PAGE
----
Class II Division 1 Malocclusion with 5 mm of Crowding Treated Non-Extraction with IZC Miniscrews Anchorage
Shih YH, Lin JJ, Roberts WE.
A Class II Division 1 malocclusion in a 26 yr old male was associated with a convex profile (ANB 5.5), lip incompetence, 7 mm of overjet, and 5-7 mm of crowding in each arch. This complex malocclusion in an adult male was treated non-extraction, by retracting both arches, and intruding the incisors with anterior bite turbos, placed on the lingual surfaces of upper central incisors. Following 25 months of active treatment, this difficult malocclusion (DI 21) was treated to an excellent dental (CRE 17) and facial result. (Int J Orthod Implantol 2016;41:4-17)
Key words: Class II Division 1, IZC bone screws, miniscrews, bite turbo, adult male
Conservative Treatment of Severe Malocclusion in a 15y5m Nongrowing Female: Growth-like Skeletal Adaptation 3 Years Later
Chen HH, Chang CH, Roberts WE.
Introduction: A 15y5m post-menarche female presented with a severe skeletal Class II, crowded malocclusion: ANB 7º, FMA 37º, discrepancy index (DI) 41, and buccal crossbite of the upper right first premolar ( #5). Conservative treatment with no extractions or orthognathic surgery was requested.
Methods: After a careful discussion of potential risks in a potentially nongrowing patient, the family opted for fixed appliance treatment with passive self-ligating brackets, bite turbos, intermaxillary elastics, and extra-alveolar bone screws anchorage to differentially retract both arches.
Results: With only 20 months of active treatment, an acceptable result was achieved: good facial form, lip competence, and cast-radiograph evaluation (CRE) of 28 points. The only concern was a 1-2° increase in the mandibular plane, which was attributed to the posterior bite turbos, used to correct the posterior buccal crossbite. The patient was fitted with lower 3-3 fixed and upper clear overlay retainers. Follow-up records 3 years later revealed an improvement in dental alignment (CRE decreased from 28 to 20). There was also a downward and forward, growth-like response of the mandible, which appears to be a favorable skeletal adaptation to optimized stomatognathic function.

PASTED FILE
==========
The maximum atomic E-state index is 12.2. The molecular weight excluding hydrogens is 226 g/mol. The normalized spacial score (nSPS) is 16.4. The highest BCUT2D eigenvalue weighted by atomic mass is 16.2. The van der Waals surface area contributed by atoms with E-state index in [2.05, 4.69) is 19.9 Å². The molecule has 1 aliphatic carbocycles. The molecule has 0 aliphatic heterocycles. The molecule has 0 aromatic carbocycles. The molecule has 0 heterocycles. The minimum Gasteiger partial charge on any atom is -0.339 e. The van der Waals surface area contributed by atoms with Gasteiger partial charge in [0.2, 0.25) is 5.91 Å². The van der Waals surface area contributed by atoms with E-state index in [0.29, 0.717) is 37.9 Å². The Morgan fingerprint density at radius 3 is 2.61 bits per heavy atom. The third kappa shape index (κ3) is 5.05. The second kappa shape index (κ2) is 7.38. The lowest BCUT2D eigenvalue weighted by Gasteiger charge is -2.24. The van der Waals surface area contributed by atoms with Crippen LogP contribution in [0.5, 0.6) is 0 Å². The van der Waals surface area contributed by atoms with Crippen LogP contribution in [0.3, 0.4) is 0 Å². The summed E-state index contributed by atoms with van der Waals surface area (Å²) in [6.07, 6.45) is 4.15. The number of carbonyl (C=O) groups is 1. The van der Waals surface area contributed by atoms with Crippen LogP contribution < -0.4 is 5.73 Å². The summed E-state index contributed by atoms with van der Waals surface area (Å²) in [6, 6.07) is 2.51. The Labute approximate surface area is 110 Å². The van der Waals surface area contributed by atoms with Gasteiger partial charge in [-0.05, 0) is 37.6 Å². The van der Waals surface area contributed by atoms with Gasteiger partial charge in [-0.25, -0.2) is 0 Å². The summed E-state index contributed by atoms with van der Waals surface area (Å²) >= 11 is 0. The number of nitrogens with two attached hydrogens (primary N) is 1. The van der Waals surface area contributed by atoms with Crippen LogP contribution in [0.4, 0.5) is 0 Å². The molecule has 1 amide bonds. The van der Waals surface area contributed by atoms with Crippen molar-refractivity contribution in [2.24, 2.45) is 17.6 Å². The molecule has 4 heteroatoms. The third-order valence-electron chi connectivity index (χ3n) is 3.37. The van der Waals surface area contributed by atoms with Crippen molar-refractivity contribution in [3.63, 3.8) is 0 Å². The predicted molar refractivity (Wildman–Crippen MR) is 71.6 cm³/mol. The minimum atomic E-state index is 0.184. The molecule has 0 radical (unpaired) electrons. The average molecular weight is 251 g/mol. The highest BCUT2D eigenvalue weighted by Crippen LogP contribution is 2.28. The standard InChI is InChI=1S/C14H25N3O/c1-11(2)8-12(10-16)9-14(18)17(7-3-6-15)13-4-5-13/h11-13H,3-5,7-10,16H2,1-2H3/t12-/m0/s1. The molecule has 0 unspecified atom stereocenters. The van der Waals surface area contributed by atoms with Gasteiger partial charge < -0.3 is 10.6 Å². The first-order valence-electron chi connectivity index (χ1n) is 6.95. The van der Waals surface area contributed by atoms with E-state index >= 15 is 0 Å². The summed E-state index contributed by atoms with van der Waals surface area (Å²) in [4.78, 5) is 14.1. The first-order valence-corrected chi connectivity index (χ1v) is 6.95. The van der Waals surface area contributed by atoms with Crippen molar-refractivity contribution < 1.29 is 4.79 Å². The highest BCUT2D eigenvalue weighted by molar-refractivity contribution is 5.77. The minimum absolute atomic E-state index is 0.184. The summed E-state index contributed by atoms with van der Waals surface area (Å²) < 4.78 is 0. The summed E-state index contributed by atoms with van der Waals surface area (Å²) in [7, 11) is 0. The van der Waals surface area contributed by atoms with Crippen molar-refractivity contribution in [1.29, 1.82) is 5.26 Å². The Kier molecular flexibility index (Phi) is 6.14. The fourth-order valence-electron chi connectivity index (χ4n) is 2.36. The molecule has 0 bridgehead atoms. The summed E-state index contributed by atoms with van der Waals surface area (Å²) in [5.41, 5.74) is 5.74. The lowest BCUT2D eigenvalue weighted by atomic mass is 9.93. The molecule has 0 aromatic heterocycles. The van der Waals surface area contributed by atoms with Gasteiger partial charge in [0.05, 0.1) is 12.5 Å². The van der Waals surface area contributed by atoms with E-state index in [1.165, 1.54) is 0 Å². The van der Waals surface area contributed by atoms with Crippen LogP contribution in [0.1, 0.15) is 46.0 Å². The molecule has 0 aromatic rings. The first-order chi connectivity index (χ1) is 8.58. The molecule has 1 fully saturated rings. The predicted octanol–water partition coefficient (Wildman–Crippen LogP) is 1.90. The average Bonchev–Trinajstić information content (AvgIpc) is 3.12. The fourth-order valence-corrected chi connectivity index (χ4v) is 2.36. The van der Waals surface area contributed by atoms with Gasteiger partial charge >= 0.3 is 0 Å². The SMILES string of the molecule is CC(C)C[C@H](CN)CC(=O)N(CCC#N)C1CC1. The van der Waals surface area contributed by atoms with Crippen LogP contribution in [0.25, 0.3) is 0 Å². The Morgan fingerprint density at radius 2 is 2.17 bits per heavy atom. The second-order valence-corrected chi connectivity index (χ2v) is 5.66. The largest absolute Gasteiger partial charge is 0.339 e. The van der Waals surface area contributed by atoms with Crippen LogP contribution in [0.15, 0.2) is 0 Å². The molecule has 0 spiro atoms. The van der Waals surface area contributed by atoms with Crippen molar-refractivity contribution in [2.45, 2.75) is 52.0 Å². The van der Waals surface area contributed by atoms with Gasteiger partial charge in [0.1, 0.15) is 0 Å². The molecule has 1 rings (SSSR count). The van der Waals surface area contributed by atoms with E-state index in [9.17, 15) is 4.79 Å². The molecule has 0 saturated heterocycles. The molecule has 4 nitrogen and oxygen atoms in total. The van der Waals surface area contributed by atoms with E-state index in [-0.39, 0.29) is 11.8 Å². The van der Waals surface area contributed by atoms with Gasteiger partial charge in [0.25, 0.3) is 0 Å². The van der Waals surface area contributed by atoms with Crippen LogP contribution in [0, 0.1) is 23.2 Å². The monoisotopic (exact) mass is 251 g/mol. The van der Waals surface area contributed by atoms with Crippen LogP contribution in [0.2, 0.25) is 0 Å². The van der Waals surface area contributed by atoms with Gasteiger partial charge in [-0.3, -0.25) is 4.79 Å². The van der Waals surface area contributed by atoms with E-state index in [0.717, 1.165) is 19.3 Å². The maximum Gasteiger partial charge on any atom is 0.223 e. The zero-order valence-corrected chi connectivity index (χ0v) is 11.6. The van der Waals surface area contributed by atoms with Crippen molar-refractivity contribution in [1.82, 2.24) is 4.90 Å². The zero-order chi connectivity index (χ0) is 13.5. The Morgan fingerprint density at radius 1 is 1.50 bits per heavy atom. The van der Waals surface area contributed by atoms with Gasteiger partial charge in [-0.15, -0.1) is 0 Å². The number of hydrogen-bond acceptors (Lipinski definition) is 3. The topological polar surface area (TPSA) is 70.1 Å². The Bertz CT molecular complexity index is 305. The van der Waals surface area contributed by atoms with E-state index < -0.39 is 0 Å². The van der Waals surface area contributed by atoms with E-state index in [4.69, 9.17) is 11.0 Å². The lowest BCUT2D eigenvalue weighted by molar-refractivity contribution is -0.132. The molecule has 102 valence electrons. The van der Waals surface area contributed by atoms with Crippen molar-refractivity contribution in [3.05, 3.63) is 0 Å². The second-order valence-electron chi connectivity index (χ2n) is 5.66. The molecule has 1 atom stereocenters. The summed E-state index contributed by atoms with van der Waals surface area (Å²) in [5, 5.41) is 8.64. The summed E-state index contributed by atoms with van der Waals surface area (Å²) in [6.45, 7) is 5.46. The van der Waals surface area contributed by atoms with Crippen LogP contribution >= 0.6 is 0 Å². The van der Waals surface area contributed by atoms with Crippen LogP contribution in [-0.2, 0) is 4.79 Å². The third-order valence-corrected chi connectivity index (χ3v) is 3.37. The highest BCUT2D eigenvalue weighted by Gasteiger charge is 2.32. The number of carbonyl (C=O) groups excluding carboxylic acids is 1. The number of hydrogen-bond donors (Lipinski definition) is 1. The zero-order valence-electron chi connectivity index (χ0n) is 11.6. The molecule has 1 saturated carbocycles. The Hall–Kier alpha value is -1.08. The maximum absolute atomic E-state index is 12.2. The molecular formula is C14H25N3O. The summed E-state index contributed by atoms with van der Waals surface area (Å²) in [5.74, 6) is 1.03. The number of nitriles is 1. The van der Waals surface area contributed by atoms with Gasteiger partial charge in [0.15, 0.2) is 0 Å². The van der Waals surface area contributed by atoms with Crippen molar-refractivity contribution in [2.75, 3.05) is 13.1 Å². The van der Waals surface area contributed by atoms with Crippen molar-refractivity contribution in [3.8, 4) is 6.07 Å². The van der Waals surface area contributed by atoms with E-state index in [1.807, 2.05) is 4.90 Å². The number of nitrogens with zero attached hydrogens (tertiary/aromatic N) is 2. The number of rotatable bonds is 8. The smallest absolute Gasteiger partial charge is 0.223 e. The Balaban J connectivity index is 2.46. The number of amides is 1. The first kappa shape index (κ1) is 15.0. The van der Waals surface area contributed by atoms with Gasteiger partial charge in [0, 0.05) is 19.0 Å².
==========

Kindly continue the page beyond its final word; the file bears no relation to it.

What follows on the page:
Conclusions: Conservative correction of severe skeletal malocclusion resulted in a favorable dentofacial adaptation that is consistent with the ability of the face to adapt to environmental factors over a lifetime. (Int J Orthod Implantol 2016;41:22-38)
Key words: Self-ligating appliance, bite turbo, bone screws, conservative treatment, long-term follow-up, skeletal adaptation
Class II, Excessive Overjet and Deep Bite with a Congenitally Missing Lower Incisor
Su YY, Chang CH, Roberts WE.